Zane Benefits Publishes New Information on Who Can Administer an HRA

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Rules and regulations on who is allowed to administer an HRA

Today, Zane Benefits, the number one online small business health benefits solution, published new information on who can administer an HRA.

According to Zane Benefits’ website, Health Reimbursement Arrangements, also referred to as Health Reimbursement Accounts or HRAs, provide small businesses an affordable health benefits solution. A common question from small businesses is "who can administer the Health Reimbursement Account?"

HRAs are authorized under Section 105 of the Internal Revenue Code, and are a type of self-funded, tax-favored plan that may be offered either in conjunction with a group health plan, or as a standalone plan to reimburse qualified out-of-pocket medical expenses and insurance expenses.

With a standalone HRA, a business would use the HRA to reimburse employees for qualified medical expenses and individual health insurance premium, instead of offering a group health insurance plan.

Reimbursements are generally excludable from the employee's gross income under Internal Revenue Code Sections 106 and 105. Reimbursements the business pays are tax-deductible.

For a business to administer an HRA, they need to have legal HRA Plan Documents in place. An HRA Plan Document describes the HRA Plan's terms and conditions related to the operation and administration of the HRA. Since an HRA is subject to ERISA, a legal HRA plan document must be provided in writing.

In addition to the HRA Plan Document, a business needs to make sure they have certain safeguards in place to stay compliant with the IRS, ERISA, HIPAA, and ACA.

Because of these compliance reasons, and for ease of use and time savings, most businesses use a third party to administer the HRA.

An HRA Software provider helps a business: set up the HRA, create and distribute HRA plans electronically, provide a "quickbooks-like" tracking of HRA funds, review claims for reimbursement, keep medical receipts on file electronically, and notify the employer (through the software) when to reimburse employees via payroll. HRA Software does not require pre-funding of HRA allowances, and is not a fiduciary.

HRA compliance requirements:

1. Tax Savings & IRS Compliance

2. Federal Compliance:
HIPAA (Medical Privacy): Employees’ medical information needs to be kept HIPAA-protected, and all medical documentation stored in compliance with HIPAA for 10 years, as required by the IRS for audit purposes. Employers should never see employees’ medical information, or even the type of medical expenses, to stay HIPAA compliant and stay nondiscriminatory.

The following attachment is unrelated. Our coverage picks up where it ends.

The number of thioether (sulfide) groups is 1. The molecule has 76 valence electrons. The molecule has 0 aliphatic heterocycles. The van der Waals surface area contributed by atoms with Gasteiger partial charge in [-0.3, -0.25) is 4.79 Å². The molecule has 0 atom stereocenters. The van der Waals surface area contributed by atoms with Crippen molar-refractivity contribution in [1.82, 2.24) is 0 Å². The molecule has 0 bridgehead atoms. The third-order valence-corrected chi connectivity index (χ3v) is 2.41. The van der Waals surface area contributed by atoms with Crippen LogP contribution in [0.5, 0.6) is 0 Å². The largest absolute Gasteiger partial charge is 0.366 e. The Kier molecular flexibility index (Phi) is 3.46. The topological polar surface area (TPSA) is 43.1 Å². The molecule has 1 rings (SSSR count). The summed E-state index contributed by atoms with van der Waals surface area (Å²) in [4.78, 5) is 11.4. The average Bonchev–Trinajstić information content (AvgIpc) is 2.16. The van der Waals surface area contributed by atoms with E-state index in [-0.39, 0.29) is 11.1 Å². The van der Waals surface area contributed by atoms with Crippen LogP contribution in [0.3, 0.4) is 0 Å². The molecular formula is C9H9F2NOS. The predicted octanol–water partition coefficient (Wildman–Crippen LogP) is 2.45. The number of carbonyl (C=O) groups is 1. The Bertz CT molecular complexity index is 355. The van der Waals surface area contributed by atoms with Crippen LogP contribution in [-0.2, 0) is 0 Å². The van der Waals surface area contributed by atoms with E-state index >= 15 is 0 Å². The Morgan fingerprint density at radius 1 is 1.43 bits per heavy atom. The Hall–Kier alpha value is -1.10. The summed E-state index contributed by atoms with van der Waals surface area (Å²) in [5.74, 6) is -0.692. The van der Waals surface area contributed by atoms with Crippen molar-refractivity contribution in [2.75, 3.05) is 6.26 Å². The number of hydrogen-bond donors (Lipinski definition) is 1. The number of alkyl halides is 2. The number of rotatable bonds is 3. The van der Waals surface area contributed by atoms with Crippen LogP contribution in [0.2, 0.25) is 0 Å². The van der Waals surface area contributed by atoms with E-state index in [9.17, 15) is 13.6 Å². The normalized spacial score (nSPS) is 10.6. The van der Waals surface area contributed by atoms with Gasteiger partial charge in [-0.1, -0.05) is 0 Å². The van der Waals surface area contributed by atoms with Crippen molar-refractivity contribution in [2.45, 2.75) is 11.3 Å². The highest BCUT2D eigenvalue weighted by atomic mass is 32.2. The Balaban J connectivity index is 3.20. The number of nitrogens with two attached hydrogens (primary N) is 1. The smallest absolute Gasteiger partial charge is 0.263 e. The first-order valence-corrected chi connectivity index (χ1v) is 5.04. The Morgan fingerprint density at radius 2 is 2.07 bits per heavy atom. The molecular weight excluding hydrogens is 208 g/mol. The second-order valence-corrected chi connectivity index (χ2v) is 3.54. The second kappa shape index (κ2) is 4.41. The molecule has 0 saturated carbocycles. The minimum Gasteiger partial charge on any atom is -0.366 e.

ERISA: Under ERISA, employers are not allowed to “endorse” a specific individual health insurance plan. When offering an HRA, the employer should not know the details of individual health insurance plans purchased by employees, or even if they are seeking reimbursement for a health insurance premium (only that it is a qualified medical expense allowed by the HRA).

3. The Affordable Care Act (ACA) has introduced new requirements for HRAs including how benefit information is presented to employees, new reporting forms, and new plan design requirements.

Click here to read the full article.
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About Zane Benefits
Zane Benefits was founded in 2006 to provide a revolutionized SaaS (Software-as-a-Service) administration platform ("ZaneHRA") for Health Reimbursement Arrangements (HRAs) and defined contribution health care. The flagship software provides a 100% paperless administration experience to small businesses and insurance professionals that want to offer better health benefits without a traditional group health insurance plan at lower costs. For more information about ZaneHRA, visit http://www.zanebenefits.com.

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Christina Merhar
Zane Benefits
800-391-9209 6725
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